For it to have gotten into that situation a whole bunch of fail happened.
     
  6. Tiny Turnip
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    Tiny Turnip Senior Member

  7. Angélique
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    Angélique aka Angel (only by name)

    The grand piano is bolted to the floor, I wonder why the rest isn't . . :eek:
     
  8. Angélique
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    Angélique aka Angel (only by name)

    I'm glad they're in port, much better than this . . .

    [​IMG]
     
  9. Mr Efficiency
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    Mr Efficiency Senior Member

    That looked potentially very dicey, fortunately a happy ending, but would have shaken and stirred a lot of those on board. I'm tipping a few have sworn off cruises for life.
     
  10. Angélique
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    Angélique aka Angel (only by name)

    The latter means some have to look for a new home . . :rolleyes:
     
  11. Mr Efficiency
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    Mr Efficiency Senior Member

    I know an old guy who is 85, who has gone on 100 cruises, and obviously retains his enthusiasm for it, but if he was in that one, I'm not sure he'd be hurrying back. He tells me 70,000 tonners do move around a bit, but the 120,000 ton variety, you rarely feel anything ! Which would be in average conditions, I guess, but not in cyclonic seas.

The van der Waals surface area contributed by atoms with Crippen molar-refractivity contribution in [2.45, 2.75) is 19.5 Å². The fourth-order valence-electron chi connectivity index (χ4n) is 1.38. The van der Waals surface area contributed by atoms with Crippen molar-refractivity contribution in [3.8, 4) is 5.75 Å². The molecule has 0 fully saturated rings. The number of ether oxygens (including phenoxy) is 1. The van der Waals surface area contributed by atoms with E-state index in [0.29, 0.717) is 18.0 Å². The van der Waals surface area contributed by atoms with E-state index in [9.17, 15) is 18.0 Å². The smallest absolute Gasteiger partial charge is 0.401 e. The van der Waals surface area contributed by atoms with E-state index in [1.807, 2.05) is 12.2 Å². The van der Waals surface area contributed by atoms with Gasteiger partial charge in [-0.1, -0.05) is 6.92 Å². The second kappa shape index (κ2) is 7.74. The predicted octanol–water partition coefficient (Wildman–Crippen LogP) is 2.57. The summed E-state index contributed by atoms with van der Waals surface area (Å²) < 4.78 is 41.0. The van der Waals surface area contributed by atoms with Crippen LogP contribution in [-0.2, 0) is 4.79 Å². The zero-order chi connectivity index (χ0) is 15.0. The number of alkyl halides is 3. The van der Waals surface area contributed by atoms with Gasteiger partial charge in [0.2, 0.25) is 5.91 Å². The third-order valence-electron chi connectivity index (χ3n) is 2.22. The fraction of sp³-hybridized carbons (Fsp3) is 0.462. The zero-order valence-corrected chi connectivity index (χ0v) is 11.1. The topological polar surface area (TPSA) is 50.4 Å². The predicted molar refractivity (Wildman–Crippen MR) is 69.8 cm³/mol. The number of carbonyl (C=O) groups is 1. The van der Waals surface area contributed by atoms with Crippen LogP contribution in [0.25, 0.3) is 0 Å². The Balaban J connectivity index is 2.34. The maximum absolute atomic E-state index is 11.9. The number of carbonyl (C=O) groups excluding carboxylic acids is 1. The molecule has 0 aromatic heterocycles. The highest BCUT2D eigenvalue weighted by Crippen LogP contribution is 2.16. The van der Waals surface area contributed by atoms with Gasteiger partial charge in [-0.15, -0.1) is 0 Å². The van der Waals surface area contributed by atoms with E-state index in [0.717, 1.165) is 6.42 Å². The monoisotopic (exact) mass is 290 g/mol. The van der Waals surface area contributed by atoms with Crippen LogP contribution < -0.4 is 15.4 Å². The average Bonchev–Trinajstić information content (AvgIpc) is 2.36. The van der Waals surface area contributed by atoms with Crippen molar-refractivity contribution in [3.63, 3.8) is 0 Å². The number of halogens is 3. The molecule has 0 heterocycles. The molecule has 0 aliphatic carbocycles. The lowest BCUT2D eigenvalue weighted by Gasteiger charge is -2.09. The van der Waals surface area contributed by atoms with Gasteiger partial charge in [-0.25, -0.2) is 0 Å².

12. Angélique
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    Angélique aka Angel (only by name)

    Last edited: Mar 26, 2019
  13. Squidly-Diddly
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    Squidly-Diddly Senior Member

    they wanted to be able to quickly switch from Jazzerize dance class to banquet room. In all fairness, that planter would probably knock you off your feet, but then gently catch you.:) Its gonna be about 2 dozen little plastic pots of dirt on a screen and the bottom 1/2 will be empty space, and the planter itself will be textured plastic.

    I'm still curious as to why ALL (both) engines not only shut down, but couldn't be restarted for some time. Salt spray got into some electronics and today everything is fly-by-wire and glass-cockpit? I remember hearing that new USN aircraft carriers are now controlled completely via touchscreen on the bridge, and that goes to a big module that didn't seem to have any easy bypass. Seems like that would be problematic for a warship, even if they got backup screen somewhere.
     
  14. BlueBell
    Joined: May 2017
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    BlueBell Ahhhhh...

    I heard a report that 1 of the 4 engines had been restarted.
    So all four engines were down!
    Perhaps more of a personnel issue?
    They left port during a storm warning.
    Dropped anchor to stop being washed ashore.
    What calamity of errors would have lead to such a f*#@ -up?
    Gotta be hard on business.
    Certainly not a good career move for the Capt.
     

  15. Blueknarr
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    Blueknarr Senior Member

    My money's on stirred up sediment clogged the fuel filters.